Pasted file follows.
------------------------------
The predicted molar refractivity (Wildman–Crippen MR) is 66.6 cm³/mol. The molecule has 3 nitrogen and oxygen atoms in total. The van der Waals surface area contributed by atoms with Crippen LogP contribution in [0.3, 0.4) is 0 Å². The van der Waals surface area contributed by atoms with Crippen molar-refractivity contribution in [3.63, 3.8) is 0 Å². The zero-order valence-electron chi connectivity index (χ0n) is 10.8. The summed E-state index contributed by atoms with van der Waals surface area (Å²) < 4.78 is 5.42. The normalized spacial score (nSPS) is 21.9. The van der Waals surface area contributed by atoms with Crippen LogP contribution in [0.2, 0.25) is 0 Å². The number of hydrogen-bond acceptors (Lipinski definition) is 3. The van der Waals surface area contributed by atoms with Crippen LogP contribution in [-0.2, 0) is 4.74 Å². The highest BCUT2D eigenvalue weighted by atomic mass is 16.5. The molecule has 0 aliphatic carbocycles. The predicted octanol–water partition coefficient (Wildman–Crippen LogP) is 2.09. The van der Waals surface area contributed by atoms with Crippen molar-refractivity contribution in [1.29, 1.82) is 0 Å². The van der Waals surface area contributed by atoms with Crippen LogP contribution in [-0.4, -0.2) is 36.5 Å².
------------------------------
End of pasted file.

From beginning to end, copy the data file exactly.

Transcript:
The predicted molar refractivity (Wildman–Crippen MR) is 66.6 cm³/mol. The molecule has 3 nitrogen and oxygen atoms in total. The van der Waals surface area contributed by atoms with Crippen LogP contribution in [0.3, 0.4) is 0 Å². The van der Waals surface area contributed by atoms with Crippen molar-refractivity contribution in [3.63, 3.8) is 0 Å². The zero-order valence-electron chi connectivity index (χ0n) is 10.8. The summed E-state index contributed by atoms with van der Waals surface area (Å²) < 4.78 is 5.42. The normalized spacial score (nSPS) is 21.9. The van der Waals surface area contributed by atoms with Crippen LogP contribution in [0.2, 0.25) is 0 Å². The number of hydrogen-bond acceptors (Lipinski definition) is 3. The van der Waals surface area contributed by atoms with Crippen LogP contribution in [-0.2, 0) is 4.74 Å². The highest BCUT2D eigenvalue weighted by atomic mass is 16.5. The molecule has 0 aliphatic carbocycles. The predicted octanol–water partition coefficient (Wildman–Crippen LogP) is 2.09. The van der Waals surface area contributed by atoms with Crippen molar-refractivity contribution in [1.29, 1.82) is 0 Å². The van der Waals surface area contributed by atoms with Crippen LogP contribution in [-0.4, -0.2) is 36.5 Å².